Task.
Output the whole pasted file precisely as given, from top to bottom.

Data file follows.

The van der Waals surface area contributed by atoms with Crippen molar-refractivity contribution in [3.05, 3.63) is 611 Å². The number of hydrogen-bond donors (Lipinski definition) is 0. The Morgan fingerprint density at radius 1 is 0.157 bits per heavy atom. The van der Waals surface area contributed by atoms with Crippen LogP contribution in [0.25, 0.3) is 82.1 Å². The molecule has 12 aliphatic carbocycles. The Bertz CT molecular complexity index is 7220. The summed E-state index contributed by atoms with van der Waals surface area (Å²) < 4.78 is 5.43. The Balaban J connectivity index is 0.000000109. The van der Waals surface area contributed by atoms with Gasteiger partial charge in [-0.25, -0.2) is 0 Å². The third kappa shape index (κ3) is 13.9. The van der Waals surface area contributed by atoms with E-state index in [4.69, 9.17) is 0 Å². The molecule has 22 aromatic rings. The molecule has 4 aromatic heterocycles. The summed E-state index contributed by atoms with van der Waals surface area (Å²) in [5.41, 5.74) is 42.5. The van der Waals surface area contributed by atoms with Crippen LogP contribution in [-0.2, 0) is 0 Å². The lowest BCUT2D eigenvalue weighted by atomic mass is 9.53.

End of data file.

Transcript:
The van der Waals surface area contributed by atoms with Crippen molar-refractivity contribution in [3.05, 3.63) is 611 Å². The number of hydrogen-bond donors (Lipinski definition) is 0. The Morgan fingerprint density at radius 1 is 0.157 bits per heavy atom. The van der Waals surface area contributed by atoms with Crippen LogP contribution in [0.25, 0.3) is 82.1 Å². The molecule has 12 aliphatic carbocycles. The Bertz CT molecular complexity index is 7220. The summed E-state index contributed by atoms with van der Waals surface area (Å²) < 4.78 is 5.43. The Balaban J connectivity index is 0.000000109. The van der Waals surface area contributed by atoms with Gasteiger partial charge in [-0.25, -0.2) is 0 Å². The third kappa shape index (κ3) is 13.9. The van der Waals surface area contributed by atoms with E-state index in [4.69, 9.17) is 0 Å². The molecule has 22 aromatic rings. The molecule has 4 aromatic heterocycles. The summed E-state index contributed by atoms with van der Waals surface area (Å²) in [5.41, 5.74) is 42.5. The van der Waals surface area contributed by atoms with Crippen LogP contribution in [-0.2, 0) is 0 Å². The lowest BCUT2D eigenvalue weighted by atomic mass is 9.53.